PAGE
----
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Unprecedented changes to the international tax system are expected over the next five years. An OECD/G20 global campaign to address tax base erosion and profit shifting (BEPS) is in full swing and could dramatically alter the tax landscape.

According to a November 2014 update from the OECD:

BEPS refers to corporate tax planning strategies that exploit gaps and mismatches in tax rules between countries to artificially shift profits to low or no-tax locations characterized by little or no economic activity, resulting in little or no overall corporate tax being paid. BEPS would potentially have major implications for developing countries due to the heavy reliance of these countries on corporate income tax, particularly from multinational enterprises.

In an increasingly interconnected world, national tax laws have not always kept pace with global corporations, fluid movement of capital, and the rise of the digital economy, leaving gaps that can be exploited to generate double non-taxation. This undermines the integrity of domestic tax systems. Fifteen specific actions are being developed in the context of the OECD/G20 BEPS Project. The first set of measures and reports were released in September 2014. Combined with the work to be completed in 2015, the project will give countries the tools to ensure that profits are taxed where the economic activities that generate profits are preformed and added value created, while at the same time giving businesses greater tax certainty by reducing disputes over the application of international tax rules and standardising requirements across international borders. For the first time ever in tax matters, non-OECD/G20 countries are involved on equal footing.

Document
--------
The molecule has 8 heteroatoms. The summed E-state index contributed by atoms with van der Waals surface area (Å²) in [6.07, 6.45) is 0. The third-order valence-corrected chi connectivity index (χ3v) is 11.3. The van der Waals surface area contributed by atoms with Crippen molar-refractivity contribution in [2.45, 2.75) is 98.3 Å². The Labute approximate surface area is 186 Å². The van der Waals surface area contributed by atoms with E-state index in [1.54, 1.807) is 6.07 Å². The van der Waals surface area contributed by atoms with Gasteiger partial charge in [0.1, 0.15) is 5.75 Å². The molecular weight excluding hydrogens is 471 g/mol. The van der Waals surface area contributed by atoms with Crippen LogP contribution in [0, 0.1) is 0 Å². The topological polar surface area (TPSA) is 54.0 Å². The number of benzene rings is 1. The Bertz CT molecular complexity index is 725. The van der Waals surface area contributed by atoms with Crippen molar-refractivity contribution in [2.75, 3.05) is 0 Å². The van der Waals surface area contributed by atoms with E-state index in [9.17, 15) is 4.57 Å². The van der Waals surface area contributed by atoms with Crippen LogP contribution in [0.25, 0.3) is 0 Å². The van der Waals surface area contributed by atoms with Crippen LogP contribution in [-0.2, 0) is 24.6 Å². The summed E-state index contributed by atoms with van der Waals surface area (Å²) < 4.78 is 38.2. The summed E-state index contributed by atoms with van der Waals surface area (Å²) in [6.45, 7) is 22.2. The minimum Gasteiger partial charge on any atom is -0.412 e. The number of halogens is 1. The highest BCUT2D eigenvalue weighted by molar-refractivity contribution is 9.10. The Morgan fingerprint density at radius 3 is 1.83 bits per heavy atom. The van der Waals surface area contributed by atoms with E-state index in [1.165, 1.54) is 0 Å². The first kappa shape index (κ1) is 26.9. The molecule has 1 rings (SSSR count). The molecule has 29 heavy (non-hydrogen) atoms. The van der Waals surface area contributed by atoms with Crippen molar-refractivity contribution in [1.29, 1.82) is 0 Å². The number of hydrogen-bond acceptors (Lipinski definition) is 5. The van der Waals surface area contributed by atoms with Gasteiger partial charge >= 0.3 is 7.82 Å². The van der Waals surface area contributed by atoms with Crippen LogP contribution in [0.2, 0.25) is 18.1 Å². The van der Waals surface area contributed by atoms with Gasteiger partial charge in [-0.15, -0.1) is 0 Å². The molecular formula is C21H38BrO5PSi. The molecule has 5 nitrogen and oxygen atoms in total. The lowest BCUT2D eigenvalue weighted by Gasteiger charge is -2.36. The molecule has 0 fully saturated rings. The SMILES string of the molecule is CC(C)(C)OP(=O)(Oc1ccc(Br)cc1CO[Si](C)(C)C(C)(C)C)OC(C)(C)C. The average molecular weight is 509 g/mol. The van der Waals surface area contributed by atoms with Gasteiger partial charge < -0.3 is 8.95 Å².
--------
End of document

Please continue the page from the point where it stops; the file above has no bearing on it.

In this page you can explore tax rates worldwide to compare corporate, indirect, individual income, and social security tax rates within a country or across multiple countries.

Source: Global Tax Rates, 2006-2015KPMG.

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